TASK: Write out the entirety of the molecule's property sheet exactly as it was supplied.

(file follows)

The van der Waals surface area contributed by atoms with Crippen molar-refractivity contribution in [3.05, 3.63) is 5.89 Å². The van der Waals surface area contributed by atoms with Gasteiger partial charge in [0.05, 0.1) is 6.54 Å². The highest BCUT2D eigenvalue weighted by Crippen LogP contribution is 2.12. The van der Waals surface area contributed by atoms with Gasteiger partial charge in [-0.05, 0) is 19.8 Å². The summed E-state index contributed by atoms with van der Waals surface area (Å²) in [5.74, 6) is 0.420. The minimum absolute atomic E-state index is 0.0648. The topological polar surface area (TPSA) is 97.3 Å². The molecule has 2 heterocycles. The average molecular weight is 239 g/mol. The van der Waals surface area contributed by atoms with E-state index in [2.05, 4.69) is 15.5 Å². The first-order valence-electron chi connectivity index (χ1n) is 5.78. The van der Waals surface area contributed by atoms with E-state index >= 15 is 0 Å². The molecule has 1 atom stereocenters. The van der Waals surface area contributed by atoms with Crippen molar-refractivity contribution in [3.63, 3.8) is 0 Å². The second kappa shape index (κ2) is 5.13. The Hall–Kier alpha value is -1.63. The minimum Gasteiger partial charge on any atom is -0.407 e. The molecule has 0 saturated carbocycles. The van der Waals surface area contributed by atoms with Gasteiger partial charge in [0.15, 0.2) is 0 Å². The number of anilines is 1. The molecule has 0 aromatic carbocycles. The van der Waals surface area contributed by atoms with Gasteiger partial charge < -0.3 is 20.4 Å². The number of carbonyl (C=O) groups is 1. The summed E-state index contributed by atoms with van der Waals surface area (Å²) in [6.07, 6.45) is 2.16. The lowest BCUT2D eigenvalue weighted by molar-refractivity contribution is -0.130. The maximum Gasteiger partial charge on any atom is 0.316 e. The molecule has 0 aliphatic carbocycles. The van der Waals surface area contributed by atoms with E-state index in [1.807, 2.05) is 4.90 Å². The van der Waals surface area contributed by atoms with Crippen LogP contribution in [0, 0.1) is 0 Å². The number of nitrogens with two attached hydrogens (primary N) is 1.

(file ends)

The van der Waals surface area contributed by atoms with Crippen molar-refractivity contribution in [3.05, 3.63) is 5.89 Å². The van der Waals surface area contributed by atoms with Gasteiger partial charge in [0.05, 0.1) is 6.54 Å². The highest BCUT2D eigenvalue weighted by Crippen LogP contribution is 2.12. The van der Waals surface area contributed by atoms with Gasteiger partial charge in [-0.05, 0) is 19.8 Å². The summed E-state index contributed by atoms with van der Waals surface area (Å²) in [5.74, 6) is 0.420. The minimum absolute atomic E-state index is 0.0648. The topological polar surface area (TPSA) is 97.3 Å². The molecule has 2 heterocycles. The average molecular weight is 239 g/mol. The van der Waals surface area contributed by atoms with E-state index in [2.05, 4.69) is 15.5 Å². The first-order valence-electron chi connectivity index (χ1n) is 5.78. The van der Waals surface area contributed by atoms with E-state index >= 15 is 0 Å². The molecule has 1 atom stereocenters. The van der Waals surface area contributed by atoms with Crippen molar-refractivity contribution in [3.63, 3.8) is 0 Å². The second kappa shape index (κ2) is 5.13. The Hall–Kier alpha value is -1.63. The minimum Gasteiger partial charge on any atom is -0.407 e. The molecule has 0 saturated carbocycles. The van der Waals surface area contributed by atoms with Gasteiger partial charge in [0.15, 0.2) is 0 Å². The number of anilines is 1. The molecule has 0 aromatic carbocycles. The van der Waals surface area contributed by atoms with Gasteiger partial charge < -0.3 is 20.4 Å². The number of carbonyl (C=O) groups is 1. The summed E-state index contributed by atoms with van der Waals surface area (Å²) in [6.07, 6.45) is 2.16. The lowest BCUT2D eigenvalue weighted by molar-refractivity contribution is -0.130. The maximum Gasteiger partial charge on any atom is 0.316 e. The molecule has 0 aliphatic carbocycles. The van der Waals surface area contributed by atoms with E-state index in [1.807, 2.05) is 4.90 Å². The van der Waals surface area contributed by atoms with Crippen LogP contribution in [0, 0.1) is 0 Å². The number of nitrogens with two attached hydrogens (primary N) is 1.